A 200ft memorial created for victims of a 1989 plane crash in the Sahara Desert can now be seen on Google Earth and Google Maps.
It was made in 2007 by Les Familles de l’Attentat du DC-10 d’UTA, an association of the 170 victims’ families along with the help of local inhabitants.
Here are the coordinates: 16° 51′ 52.87″, 11° 57′ 14.18″
Search the above coordinate in Google Earth or Google Map in Satellite view.
The memorial is one of the world’s most inaccessible places, but will now be seen by the world. It was created using dark stones which were transported more than 70miles across the desert for the memorial which took two months to build in May and June 2007.
The stones were used to create a 200ft diameter circle with one hundred and seventy broken mirrors placed around the memorial to represent each victim of the crash.
It is held up by the starboard wing of the aircraft which was transported from 10 miles away after being dug up and emptied of sand.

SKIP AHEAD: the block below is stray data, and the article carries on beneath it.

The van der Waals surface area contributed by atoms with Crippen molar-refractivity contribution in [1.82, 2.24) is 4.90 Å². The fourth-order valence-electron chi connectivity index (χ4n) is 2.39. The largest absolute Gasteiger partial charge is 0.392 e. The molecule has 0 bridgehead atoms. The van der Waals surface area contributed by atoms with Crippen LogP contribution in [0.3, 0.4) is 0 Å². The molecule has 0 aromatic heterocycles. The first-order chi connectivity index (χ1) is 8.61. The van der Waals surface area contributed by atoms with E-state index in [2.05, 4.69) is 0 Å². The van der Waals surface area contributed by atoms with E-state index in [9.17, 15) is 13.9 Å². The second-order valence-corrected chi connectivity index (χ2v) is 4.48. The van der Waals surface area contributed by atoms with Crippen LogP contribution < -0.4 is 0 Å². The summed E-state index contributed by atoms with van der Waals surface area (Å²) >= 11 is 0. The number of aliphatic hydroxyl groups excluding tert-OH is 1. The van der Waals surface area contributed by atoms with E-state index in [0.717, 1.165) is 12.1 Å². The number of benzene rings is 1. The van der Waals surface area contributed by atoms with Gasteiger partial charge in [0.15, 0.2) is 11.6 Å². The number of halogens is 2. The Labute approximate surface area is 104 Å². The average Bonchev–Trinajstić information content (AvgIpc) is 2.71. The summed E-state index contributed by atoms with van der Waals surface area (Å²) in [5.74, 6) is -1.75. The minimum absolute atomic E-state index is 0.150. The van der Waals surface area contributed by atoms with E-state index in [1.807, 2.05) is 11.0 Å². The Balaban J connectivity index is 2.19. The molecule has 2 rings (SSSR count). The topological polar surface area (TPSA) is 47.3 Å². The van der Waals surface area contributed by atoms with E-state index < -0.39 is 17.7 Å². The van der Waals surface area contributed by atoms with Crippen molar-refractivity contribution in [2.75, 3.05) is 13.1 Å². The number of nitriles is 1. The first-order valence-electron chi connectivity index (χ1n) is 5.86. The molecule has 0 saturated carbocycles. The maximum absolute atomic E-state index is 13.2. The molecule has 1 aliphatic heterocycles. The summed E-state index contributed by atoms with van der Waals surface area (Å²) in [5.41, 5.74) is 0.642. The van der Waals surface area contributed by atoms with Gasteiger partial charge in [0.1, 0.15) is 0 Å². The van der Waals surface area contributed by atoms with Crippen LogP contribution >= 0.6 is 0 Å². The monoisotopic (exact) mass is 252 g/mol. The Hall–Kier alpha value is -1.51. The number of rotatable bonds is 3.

The memorial commemorates the 155 passengers and 15 crew who died when the UTA Flight 772, which was flying from Brazzaville in the Republic of Congo to Paris CDG Airport in France, crashed on September 19, 1989.
A bomb went off in the luggage tank killing everyone on board including Bonnie Barnes Pugh, wife of the U.S. Ambassador to Chad, and evidence later traced the bomb back to Libya.
One of the alleged terrorists, a Congolese opposition figure, confessed which led to charges being brought against six Libyans. They were put on trial in 1999 in the Paris Assize Court but because Gaddafi would not allow their extradition to France, the six were tried in absentia and were convicted.
The alleged motive was one of revenge against the French government for supporting Chad in a border dispute with Libya.
It became known as the forgotten flight but was commemorated 18 years later by the stone memorial in the desert which was partly funded by compensation worth £106million, paid out by the Libyan government.
Below are more images.